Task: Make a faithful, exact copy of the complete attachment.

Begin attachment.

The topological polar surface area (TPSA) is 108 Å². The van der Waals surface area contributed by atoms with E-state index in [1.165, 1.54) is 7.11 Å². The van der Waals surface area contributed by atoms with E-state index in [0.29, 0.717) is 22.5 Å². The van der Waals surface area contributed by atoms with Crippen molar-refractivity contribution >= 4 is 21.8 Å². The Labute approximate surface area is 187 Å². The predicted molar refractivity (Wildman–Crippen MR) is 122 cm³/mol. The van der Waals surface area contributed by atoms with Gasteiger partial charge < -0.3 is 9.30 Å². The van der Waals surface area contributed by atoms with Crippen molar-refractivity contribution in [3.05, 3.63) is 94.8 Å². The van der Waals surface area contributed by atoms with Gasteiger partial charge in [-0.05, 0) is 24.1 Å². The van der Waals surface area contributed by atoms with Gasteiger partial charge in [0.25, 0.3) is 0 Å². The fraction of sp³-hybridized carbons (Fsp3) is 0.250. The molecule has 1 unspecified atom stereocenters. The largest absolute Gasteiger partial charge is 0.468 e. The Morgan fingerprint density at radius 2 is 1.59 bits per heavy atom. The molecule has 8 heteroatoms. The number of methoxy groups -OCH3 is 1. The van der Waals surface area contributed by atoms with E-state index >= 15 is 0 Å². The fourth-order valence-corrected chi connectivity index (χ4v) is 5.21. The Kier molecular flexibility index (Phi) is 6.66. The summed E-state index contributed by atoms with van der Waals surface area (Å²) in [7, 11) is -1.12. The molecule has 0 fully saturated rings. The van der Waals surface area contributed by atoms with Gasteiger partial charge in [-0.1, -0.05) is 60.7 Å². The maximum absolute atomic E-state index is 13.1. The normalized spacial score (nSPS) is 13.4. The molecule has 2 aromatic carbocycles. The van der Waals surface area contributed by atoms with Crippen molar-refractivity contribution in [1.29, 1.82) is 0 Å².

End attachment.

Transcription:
The topological polar surface area (TPSA) is 108 Å². The van der Waals surface area contributed by atoms with E-state index in [1.165, 1.54) is 7.11 Å². The van der Waals surface area contributed by atoms with E-state index in [0.29, 0.717) is 22.5 Å². The van der Waals surface area contributed by atoms with Crippen molar-refractivity contribution >= 4 is 21.8 Å². The Labute approximate surface area is 187 Å². The predicted molar refractivity (Wildman–Crippen MR) is 122 cm³/mol. The van der Waals surface area contributed by atoms with Gasteiger partial charge < -0.3 is 9.30 Å². The van der Waals surface area contributed by atoms with Crippen molar-refractivity contribution in [3.05, 3.63) is 94.8 Å². The van der Waals surface area contributed by atoms with Gasteiger partial charge in [-0.05, 0) is 24.1 Å². The van der Waals surface area contributed by atoms with Gasteiger partial charge in [0.25, 0.3) is 0 Å². The fraction of sp³-hybridized carbons (Fsp3) is 0.250. The molecule has 1 unspecified atom stereocenters. The largest absolute Gasteiger partial charge is 0.468 e. The Morgan fingerprint density at radius 2 is 1.59 bits per heavy atom. The molecule has 8 heteroatoms. The number of methoxy groups -OCH3 is 1. The van der Waals surface area contributed by atoms with E-state index >= 15 is 0 Å². The fourth-order valence-corrected chi connectivity index (χ4v) is 5.21. The Kier molecular flexibility index (Phi) is 6.66. The summed E-state index contributed by atoms with van der Waals surface area (Å²) in [7, 11) is -1.12. The molecule has 0 fully saturated rings. The van der Waals surface area contributed by atoms with Gasteiger partial charge in [-0.1, -0.05) is 60.7 Å². The maximum absolute atomic E-state index is 13.1. The normalized spacial score (nSPS) is 13.4. The molecule has 2 aromatic carbocycles. The van der Waals surface area contributed by atoms with Crippen molar-refractivity contribution in [1.29, 1.82) is 0 Å².